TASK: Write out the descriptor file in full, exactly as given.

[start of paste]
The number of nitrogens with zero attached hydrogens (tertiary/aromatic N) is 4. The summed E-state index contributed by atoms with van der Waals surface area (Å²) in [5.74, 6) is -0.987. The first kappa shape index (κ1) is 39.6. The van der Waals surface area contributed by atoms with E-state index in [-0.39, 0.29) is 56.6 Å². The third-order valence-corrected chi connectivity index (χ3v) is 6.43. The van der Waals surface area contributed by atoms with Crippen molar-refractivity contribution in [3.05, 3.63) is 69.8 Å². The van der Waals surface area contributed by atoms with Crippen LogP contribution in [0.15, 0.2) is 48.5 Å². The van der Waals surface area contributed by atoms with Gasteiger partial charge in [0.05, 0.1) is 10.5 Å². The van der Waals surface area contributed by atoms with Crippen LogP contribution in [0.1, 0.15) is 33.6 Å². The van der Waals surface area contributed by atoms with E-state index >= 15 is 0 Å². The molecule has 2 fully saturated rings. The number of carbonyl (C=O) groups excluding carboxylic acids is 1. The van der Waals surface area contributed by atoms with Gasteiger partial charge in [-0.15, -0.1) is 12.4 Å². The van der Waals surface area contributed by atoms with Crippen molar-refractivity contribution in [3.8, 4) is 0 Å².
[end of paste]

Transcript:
The number of nitrogens with zero attached hydrogens (tertiary/aromatic N) is 4. The summed E-state index contributed by atoms with van der Waals surface area (Å²) in [5.74, 6) is -0.987. The first kappa shape index (κ1) is 39.6. The van der Waals surface area contributed by atoms with E-state index in [-0.39, 0.29) is 56.6 Å². The third-order valence-corrected chi connectivity index (χ3v) is 6.43. The van der Waals surface area contributed by atoms with Crippen molar-refractivity contribution in [3.05, 3.63) is 69.8 Å². The van der Waals surface area contributed by atoms with Crippen LogP contribution in [0.15, 0.2) is 48.5 Å². The van der Waals surface area contributed by atoms with Gasteiger partial charge in [0.05, 0.1) is 10.5 Å². The van der Waals surface area contributed by atoms with Crippen LogP contribution in [0.1, 0.15) is 33.6 Å². The van der Waals surface area contributed by atoms with E-state index >= 15 is 0 Å². The molecule has 2 fully saturated rings. The number of carbonyl (C=O) groups excluding carboxylic acids is 1. The van der Waals surface area contributed by atoms with Gasteiger partial charge in [-0.15, -0.1) is 12.4 Å². The van der Waals surface area contributed by atoms with Crippen molar-refractivity contribution in [3.8, 4) is 0 Å².